KRWG

'Children Of Blood And Bone' Is A Feast For Hungry Readers

Mar 10, 2018
Originally published on March 12, 2018 9:29 am

Zélie was born a maji, a person meant to wield the magic of the gods for the good of the people of Orïsha. But when she was a child, the King of Orïsha ordered a raid that wiped out most of the maji, including her mother, and subjugated those who were left. Marked by their white hair and devoid of their powers, maji and their families live in fear.

Amari and her brother Inan grew up in the luxury of the royal palace, far away from the suffering of the maji. The King has raised his children to be cold and to put the good of Orïsha before themselves, at the expense of kindness or compassion. When a cruel act forces Amari to reassess what she has always accepted as truth, she flees the palace with a scroll that may hold the power to restore magic to Orïsha.

Zélie and Amari become unlikely allies and journey across Orïsha, seeking to unlock the power of the gods and allow maji to reclaim their place in Orïsha. But Inan is hot on their trail, eager to prove himself and destroy magic forever.

Like the similarly eagerly anticipated Black Panther movie (to which this will undoubtedly draw comparisons, given the proximity of their releases), Children of Blood and Bone is a fast-paced, excellently crafted hero's journey in a fantasy nation that is informed by African mythology (specifically West African, in the case of the book) and populated with compelling and nuanced black characters. The world is hungry for this, and Tomi Adeyemi delivers a worthy feast.

As a white reviewer, I can't have a full understanding of what this kind of representation means for black readers or totally comprehend the nuances of that representation, but I can appreciate that Adeyemi has created a powerful metaphor for the cruelty of racism and the way that it weakens and divides a country. Fantasy novels are so often about a quest to overthrow evil — in Children of Blood and Bone, that evil is the oppression of a people based on the fear of their differences. Adeyemi doesn't shy away from the violence that oppression creates. We see the maji enslaved, tortured, and beaten down, and like Zélie, we want them to have the power to rise up and shake off their oppressors. The narrative empowers without preaching, weaving its message deftly into a rip-roaring tale.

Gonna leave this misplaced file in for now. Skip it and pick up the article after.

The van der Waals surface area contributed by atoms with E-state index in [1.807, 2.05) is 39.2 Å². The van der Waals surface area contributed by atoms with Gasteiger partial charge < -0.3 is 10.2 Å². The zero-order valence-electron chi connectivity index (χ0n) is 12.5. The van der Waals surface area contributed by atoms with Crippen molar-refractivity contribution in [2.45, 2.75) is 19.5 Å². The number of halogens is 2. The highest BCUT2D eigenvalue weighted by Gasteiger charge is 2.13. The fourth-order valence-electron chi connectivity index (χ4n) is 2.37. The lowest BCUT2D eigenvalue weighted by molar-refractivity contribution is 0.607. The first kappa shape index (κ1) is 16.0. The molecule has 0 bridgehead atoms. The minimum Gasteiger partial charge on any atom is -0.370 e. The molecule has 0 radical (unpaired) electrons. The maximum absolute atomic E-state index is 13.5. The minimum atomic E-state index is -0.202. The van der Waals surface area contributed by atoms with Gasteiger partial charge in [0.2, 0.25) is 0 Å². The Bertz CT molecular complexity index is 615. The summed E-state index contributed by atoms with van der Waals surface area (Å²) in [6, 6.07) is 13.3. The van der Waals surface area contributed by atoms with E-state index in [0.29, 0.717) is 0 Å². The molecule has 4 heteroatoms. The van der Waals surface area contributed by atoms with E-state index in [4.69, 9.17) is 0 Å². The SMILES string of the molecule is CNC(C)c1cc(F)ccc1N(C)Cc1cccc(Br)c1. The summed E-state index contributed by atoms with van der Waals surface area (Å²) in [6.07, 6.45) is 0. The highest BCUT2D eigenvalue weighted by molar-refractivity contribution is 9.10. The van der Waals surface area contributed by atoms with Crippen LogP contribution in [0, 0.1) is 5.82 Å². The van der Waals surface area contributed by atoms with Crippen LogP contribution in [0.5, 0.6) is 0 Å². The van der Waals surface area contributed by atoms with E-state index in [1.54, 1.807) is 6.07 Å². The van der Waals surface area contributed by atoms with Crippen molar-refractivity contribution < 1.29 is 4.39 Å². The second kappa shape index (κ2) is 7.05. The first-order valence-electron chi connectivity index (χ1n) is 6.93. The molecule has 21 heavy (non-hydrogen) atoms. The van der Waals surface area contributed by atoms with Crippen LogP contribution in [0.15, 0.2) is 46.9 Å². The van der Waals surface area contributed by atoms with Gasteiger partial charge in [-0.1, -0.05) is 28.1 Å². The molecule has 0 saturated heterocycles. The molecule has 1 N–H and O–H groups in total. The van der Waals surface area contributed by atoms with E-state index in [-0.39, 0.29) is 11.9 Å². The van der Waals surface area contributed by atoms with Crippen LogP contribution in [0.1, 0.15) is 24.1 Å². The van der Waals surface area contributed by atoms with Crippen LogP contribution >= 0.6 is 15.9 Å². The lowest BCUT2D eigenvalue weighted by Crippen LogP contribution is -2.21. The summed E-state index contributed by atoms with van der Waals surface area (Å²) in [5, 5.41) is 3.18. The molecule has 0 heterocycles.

This is Adeyemi's first published novel, and most first novels share a few common tells. There's often a moment where something happens in the plot that feels a little too convenient, or a character makes a choice that moves the story along but doesn't feel consistent with their arc. These are faint cracks running through the surface, and they don't necessarily damage the integrity of a work — but they can indicate that an author is still in the earlier stages of learning their craft. As I read Children of Blood and Bone, I was struck by the fact that it has no such cracks. Adeyemi already writes like an author who is ten books deep into her career, so I can only imagine how strong her writing will become.

If I had to find something to criticize, it would be this: I read an awful lot of fantasy, and I love stories and characters that subvert my expectations. Children of Blood and Bone is a fairly straightforward quest narrative most of the way through, and I didn't encounter a lot of surprises.

But as I reached the last few pages of this book, I got a thrill. I thought to myself, is this where it's going? I hoped it was — and my hope was rewarded. Children of Blood and Bone ends at the height of its climax; I gasped as I read the last sentence and realized how much more is still to come, and how the next book will likely dial up the subversion of our expectations. All I can do is mark my calendar to pre-order the sequel, and I predict most readers will do the same.

Caitlyn Paxson is a writer and performer. She is a regular reviewer for NPR Books and Quill & Quire.


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